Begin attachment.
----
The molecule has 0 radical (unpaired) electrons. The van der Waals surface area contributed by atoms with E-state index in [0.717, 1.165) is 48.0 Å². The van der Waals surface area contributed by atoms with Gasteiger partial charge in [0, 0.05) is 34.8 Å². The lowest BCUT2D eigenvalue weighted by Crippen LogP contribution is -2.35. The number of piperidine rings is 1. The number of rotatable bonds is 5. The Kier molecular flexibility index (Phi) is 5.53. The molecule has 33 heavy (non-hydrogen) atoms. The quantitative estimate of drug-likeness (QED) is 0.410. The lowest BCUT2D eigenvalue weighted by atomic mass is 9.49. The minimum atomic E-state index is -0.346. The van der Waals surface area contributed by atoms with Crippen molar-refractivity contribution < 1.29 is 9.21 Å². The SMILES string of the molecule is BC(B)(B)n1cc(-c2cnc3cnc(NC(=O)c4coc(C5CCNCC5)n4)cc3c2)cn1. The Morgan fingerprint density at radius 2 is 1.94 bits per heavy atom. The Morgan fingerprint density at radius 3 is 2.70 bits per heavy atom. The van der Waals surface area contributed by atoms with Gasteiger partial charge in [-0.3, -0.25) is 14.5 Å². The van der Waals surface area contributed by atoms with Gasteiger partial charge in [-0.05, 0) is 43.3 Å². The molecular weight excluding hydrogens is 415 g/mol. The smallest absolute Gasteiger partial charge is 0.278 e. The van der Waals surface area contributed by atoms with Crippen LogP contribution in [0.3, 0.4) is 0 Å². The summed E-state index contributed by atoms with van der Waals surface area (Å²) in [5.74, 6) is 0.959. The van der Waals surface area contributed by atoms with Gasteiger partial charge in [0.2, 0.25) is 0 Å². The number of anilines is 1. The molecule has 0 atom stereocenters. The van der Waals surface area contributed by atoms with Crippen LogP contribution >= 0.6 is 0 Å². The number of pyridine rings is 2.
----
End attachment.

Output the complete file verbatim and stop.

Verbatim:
The molecule has 0 radical (unpaired) electrons. The van der Waals surface area contributed by atoms with E-state index in [0.717, 1.165) is 48.0 Å². The van der Waals surface area contributed by atoms with Gasteiger partial charge in [0, 0.05) is 34.8 Å². The lowest BCUT2D eigenvalue weighted by Crippen LogP contribution is -2.35. The number of piperidine rings is 1. The number of rotatable bonds is 5. The Kier molecular flexibility index (Phi) is 5.53. The molecule has 33 heavy (non-hydrogen) atoms. The quantitative estimate of drug-likeness (QED) is 0.410. The lowest BCUT2D eigenvalue weighted by atomic mass is 9.49. The minimum atomic E-state index is -0.346. The van der Waals surface area contributed by atoms with Crippen molar-refractivity contribution < 1.29 is 9.21 Å². The SMILES string of the molecule is BC(B)(B)n1cc(-c2cnc3cnc(NC(=O)c4coc(C5CCNCC5)n4)cc3c2)cn1. The Morgan fingerprint density at radius 2 is 1.94 bits per heavy atom. The Morgan fingerprint density at radius 3 is 2.70 bits per heavy atom. The van der Waals surface area contributed by atoms with Gasteiger partial charge in [-0.3, -0.25) is 14.5 Å². The van der Waals surface area contributed by atoms with Gasteiger partial charge in [-0.05, 0) is 43.3 Å². The molecular weight excluding hydrogens is 415 g/mol. The smallest absolute Gasteiger partial charge is 0.278 e. The van der Waals surface area contributed by atoms with Crippen LogP contribution in [0.3, 0.4) is 0 Å². The summed E-state index contributed by atoms with van der Waals surface area (Å²) in [5.74, 6) is 0.959. The van der Waals surface area contributed by atoms with Gasteiger partial charge in [0.2, 0.25) is 0 Å². The number of anilines is 1. The molecule has 0 atom stereocenters. The van der Waals surface area contributed by atoms with Crippen LogP contribution >= 0.6 is 0 Å². The number of pyridine rings is 2.